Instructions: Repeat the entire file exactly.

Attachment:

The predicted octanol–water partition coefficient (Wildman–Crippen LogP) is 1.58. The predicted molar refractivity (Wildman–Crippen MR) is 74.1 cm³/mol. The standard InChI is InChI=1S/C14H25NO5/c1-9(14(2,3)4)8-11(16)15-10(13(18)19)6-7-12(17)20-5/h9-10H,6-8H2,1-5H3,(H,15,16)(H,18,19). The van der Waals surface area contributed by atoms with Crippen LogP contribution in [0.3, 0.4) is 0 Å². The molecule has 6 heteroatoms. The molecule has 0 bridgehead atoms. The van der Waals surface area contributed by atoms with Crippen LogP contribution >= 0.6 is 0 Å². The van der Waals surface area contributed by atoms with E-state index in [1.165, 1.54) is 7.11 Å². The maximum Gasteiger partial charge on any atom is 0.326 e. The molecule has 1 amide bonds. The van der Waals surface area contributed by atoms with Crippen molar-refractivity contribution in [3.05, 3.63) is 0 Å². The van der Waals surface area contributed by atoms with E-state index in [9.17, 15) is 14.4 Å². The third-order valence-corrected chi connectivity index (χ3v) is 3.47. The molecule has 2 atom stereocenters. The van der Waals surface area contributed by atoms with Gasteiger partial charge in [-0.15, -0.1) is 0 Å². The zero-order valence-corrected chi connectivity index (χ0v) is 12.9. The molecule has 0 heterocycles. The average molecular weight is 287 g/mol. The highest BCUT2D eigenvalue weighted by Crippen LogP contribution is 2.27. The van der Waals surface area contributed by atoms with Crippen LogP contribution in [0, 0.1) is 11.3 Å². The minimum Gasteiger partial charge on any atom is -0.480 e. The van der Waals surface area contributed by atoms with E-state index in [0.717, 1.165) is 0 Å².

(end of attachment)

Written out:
The predicted octanol–water partition coefficient (Wildman–Crippen LogP) is 1.58. The predicted molar refractivity (Wildman–Crippen MR) is 74.1 cm³/mol. The standard InChI is InChI=1S/C14H25NO5/c1-9(14(2,3)4)8-11(16)15-10(13(18)19)6-7-12(17)20-5/h9-10H,6-8H2,1-5H3,(H,15,16)(H,18,19). The van der Waals surface area contributed by atoms with Crippen LogP contribution in [0.3, 0.4) is 0 Å². The molecule has 6 heteroatoms. The molecule has 0 bridgehead atoms. The van der Waals surface area contributed by atoms with Crippen LogP contribution >= 0.6 is 0 Å². The van der Waals surface area contributed by atoms with E-state index in [1.165, 1.54) is 7.11 Å². The maximum Gasteiger partial charge on any atom is 0.326 e. The molecule has 1 amide bonds. The van der Waals surface area contributed by atoms with Crippen molar-refractivity contribution in [3.05, 3.63) is 0 Å². The van der Waals surface area contributed by atoms with E-state index in [9.17, 15) is 14.4 Å². The third-order valence-corrected chi connectivity index (χ3v) is 3.47. The molecule has 2 atom stereocenters. The van der Waals surface area contributed by atoms with Gasteiger partial charge in [-0.15, -0.1) is 0 Å². The zero-order valence-corrected chi connectivity index (χ0v) is 12.9. The molecule has 0 heterocycles. The average molecular weight is 287 g/mol. The highest BCUT2D eigenvalue weighted by Crippen LogP contribution is 2.27. The van der Waals surface area contributed by atoms with Crippen LogP contribution in [0, 0.1) is 11.3 Å². The minimum Gasteiger partial charge on any atom is -0.480 e. The van der Waals surface area contributed by atoms with E-state index in [0.717, 1.165) is 0 Å².